[Level bracketing]

        I think we disagree on that point, but this is a matter of playstyle. High level gaming in ye olde DnD presents a host of tactical and strategic options to the players in the form of not only increased wealth and thus equipment (this does cap out rather quickly though) but also spells! spells! spells! In a similar fashion, the opposition becomes harsher, with novice players logically ending up unprepared for the horrors that await them. The ability to utilize spells effectively is one of the most important skills to acquire if one desires to survive in the perilous and often byzantine world of high level DnD. Seasoned veterans familiar with a myriad of sorceries and some lore should be able to pull through.

        I agree with you that the first part should not be mandatory afore the real fun may be had for all to enjoy but then again I have had different groups that are usually new to the particular game when they start out and even if they do not those low levels help instill in the prospective adventurer a paranoia and caution that will serve them well in the perilous heights of high level dnd. I understand that if one wants to run a particular scenario, one is not going to go through the trouble of levelling up first afore the fun can be properly had (though if one wants to play, say, Tomb of Horrors it is probably advisable to do a few low level adventures first to sharpen the rudimentary survival instinct).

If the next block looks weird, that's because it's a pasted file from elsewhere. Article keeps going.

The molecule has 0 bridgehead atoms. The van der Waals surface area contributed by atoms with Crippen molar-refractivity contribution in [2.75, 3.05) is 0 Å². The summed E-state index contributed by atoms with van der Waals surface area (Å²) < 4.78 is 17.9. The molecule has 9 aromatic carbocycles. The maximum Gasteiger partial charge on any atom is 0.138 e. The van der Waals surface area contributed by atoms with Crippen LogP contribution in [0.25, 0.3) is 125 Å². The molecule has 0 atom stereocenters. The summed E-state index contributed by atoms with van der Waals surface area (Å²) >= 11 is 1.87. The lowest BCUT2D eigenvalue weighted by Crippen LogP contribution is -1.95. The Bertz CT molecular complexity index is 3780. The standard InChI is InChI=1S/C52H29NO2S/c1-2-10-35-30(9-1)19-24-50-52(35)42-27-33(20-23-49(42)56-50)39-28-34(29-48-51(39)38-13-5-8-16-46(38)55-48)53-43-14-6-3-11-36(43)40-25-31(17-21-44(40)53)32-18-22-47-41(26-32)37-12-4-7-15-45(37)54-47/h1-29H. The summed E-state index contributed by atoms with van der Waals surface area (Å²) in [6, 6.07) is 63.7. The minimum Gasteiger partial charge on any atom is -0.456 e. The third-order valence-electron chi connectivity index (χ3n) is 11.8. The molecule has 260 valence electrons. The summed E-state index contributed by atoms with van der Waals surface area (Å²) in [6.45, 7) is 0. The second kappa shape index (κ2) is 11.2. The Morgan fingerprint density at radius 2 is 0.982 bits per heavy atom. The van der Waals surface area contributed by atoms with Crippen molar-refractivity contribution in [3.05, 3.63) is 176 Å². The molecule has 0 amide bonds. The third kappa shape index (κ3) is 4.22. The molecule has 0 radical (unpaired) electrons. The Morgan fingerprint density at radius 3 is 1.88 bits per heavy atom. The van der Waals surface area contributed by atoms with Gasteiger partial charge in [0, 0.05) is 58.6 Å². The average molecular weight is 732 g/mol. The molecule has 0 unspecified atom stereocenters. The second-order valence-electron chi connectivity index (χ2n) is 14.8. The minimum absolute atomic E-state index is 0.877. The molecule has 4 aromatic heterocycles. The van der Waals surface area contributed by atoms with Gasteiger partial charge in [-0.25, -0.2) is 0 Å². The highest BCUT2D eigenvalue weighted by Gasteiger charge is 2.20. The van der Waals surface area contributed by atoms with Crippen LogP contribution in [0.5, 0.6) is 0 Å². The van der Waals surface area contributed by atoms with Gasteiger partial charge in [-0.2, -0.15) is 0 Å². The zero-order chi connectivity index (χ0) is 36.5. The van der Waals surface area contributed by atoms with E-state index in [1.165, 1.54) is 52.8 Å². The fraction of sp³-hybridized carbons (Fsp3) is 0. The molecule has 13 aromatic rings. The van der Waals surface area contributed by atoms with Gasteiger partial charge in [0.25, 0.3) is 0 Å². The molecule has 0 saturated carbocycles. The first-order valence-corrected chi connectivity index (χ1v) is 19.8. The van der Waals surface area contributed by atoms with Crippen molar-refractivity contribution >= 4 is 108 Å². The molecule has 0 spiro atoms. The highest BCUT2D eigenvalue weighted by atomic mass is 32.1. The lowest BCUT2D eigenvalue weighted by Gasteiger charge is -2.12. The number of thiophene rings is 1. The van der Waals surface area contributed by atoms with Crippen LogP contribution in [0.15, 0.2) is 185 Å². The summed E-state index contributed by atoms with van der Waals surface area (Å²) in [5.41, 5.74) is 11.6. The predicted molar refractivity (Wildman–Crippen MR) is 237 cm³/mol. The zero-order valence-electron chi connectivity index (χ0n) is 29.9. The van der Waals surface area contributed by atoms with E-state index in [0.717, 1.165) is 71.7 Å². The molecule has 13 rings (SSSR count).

Also, overly high level differences are of course a perfectly valid excuse for starting new PCs out at a level that is higher then 1st.

        Liked by 1 person

  5. “This also springs to mind; what Dread Empire would gaze through its faceted lenses at the cataclysmic arcane warfare blazing above the valley Qelong and consider it a region for expansion?”

    One of the ones engaged in said cataclysmic warfare? One which has looked upon this hitherto unconsidered territory and seen resources and artefacts, or potential allies, even strategic advantage (in the current military context) to be had there?


    1. [Of Empires Dreadful]

      The ones engaged have such powerful weaponry at their disposal that the mere proximity to their conflict has transformed Qelong into a horrorshow. Those factions best remain distant and vague so as to be all the more intimidating and alien. It is certainly a possibility and I am not saying it cannot be done so as to maintain versimilitude but I think it would make them less unfathomable and their conflict less incomprehensible. When gods go to war, men should cower.